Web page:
Peter Taylor-Whiffen 5 Oct 2017 12:00pm

Life after work: Hamish Elvidge

Hamish Elvidge wants to raise awareness of mental health issues among young people. He tells Peter Taylor-Whiffen it is vital we support each other’s wellbeing

Caption: Photograph by Richard Asnett

We need to move beyond how we view mental health,” says Hamish Elvidge. “We’re eliminating the stigma of mental illness, there’s more help available. But now we must take a whole population approach, so everyone understands the importance of emotional wellbeing and good mental health and how to keep well – and position this at the heart of society.”

Hamish is passionate about reaching young people and those who look after their wellbeing, especially in education settings. In September 2009, his 23-year-old son took his own life, a tragedy that prompted his family to launch The Matthew Elvidge Trust, to help young people identify signs of anxiety and depression, and encourage them to seek help.

“Society has become better at being reactive and supporting people with a problem,” he says. “But it’s not a long-term solution. We must now be proactive and invest in true prevention – that means understanding what good mental health is, why it’s vital and how to keep well.”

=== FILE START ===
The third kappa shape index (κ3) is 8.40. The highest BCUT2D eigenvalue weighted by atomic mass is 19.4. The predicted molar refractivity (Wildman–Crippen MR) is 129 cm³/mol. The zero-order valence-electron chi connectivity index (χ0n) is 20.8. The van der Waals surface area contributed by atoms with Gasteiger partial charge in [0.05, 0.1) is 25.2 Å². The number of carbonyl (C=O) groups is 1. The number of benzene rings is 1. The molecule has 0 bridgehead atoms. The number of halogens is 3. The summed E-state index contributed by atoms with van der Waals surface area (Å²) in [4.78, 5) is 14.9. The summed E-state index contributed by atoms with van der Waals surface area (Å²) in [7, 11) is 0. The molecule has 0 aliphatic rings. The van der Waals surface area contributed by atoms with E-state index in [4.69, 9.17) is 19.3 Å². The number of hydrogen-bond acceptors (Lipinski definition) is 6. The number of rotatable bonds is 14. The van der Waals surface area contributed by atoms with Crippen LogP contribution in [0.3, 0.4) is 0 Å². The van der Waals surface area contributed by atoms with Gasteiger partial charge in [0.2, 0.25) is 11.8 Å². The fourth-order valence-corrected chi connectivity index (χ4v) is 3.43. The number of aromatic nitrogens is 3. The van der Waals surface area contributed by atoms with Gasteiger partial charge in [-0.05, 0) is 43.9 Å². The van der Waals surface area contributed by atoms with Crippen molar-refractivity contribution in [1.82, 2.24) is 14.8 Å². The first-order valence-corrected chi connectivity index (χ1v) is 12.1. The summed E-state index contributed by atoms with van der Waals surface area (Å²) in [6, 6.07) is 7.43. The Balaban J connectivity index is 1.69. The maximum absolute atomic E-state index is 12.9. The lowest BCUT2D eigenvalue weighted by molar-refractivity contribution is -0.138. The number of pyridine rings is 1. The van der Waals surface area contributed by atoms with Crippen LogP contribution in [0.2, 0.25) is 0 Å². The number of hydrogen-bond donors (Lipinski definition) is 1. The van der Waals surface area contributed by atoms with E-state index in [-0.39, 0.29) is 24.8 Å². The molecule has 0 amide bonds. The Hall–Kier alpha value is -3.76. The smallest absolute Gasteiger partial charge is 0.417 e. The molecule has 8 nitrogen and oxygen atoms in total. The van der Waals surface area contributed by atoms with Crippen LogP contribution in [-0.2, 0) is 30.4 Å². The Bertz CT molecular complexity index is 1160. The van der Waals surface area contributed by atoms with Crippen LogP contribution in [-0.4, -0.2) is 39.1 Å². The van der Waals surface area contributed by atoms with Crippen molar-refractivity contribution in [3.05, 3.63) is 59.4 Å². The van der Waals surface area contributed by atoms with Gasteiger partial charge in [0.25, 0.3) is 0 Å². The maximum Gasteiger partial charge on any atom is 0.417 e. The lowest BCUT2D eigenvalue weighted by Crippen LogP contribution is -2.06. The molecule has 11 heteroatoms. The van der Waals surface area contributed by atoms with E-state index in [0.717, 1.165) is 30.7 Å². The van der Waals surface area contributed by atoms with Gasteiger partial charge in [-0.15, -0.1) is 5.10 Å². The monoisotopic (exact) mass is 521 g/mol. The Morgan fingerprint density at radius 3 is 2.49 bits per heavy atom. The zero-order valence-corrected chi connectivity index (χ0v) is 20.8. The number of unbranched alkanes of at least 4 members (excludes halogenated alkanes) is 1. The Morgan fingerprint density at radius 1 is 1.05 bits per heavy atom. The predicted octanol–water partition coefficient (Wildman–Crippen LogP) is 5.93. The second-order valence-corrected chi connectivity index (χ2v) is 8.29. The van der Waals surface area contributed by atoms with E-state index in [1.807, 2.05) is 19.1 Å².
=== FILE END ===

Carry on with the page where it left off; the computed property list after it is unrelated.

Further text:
The Trust’s main focus is young people in universities and schools. It supports, with grants, advice or both, organisations including Student Minds, the Students Against Depression website and Nightline. It has also established the Partnership for Emotional Wellbeing and Mental Health in Schools and supports the new Universities UK whole-university approach.

“Our aim is to help everyone, even pre-school age, learn how to build and maintain good mental health – learning new things, taking notice of the world around you, getting enough sleep, eating properly, exercising, connecting with people. We need to build strategies to help us cope with life’s ups and downs.”

Elvidge, who began his accountancy career with articles at Crowe Clark Whitehill and retired 35 years later in 2010 as finance director and change director at Sainsbury’s, says it’s imperative businesses also take the same whole population view. “Employers are reacting better, but again we need to invest – workplaces, Jobcentres, need to be environments that proactively educate and encourage people to achieve and maintain good mental health. Aside from its vital importance to our personal wellbeing, it helps us to make better decisions, improve relationships and be more productive.”

And Elvidge, who lives with his wife Linda in Hartley Wintney, Hampshire, is determined to build a longer-term strategy. “Theresa May talks about ‘building resilience’ in children and has announced that by 2020 one teacher in every school will be trained in mental health first aid. This is an encouraging first step, but we really need a long-term vision with emotional wellbeing, good mental health, and providing the right support, embedded in everything schools do.”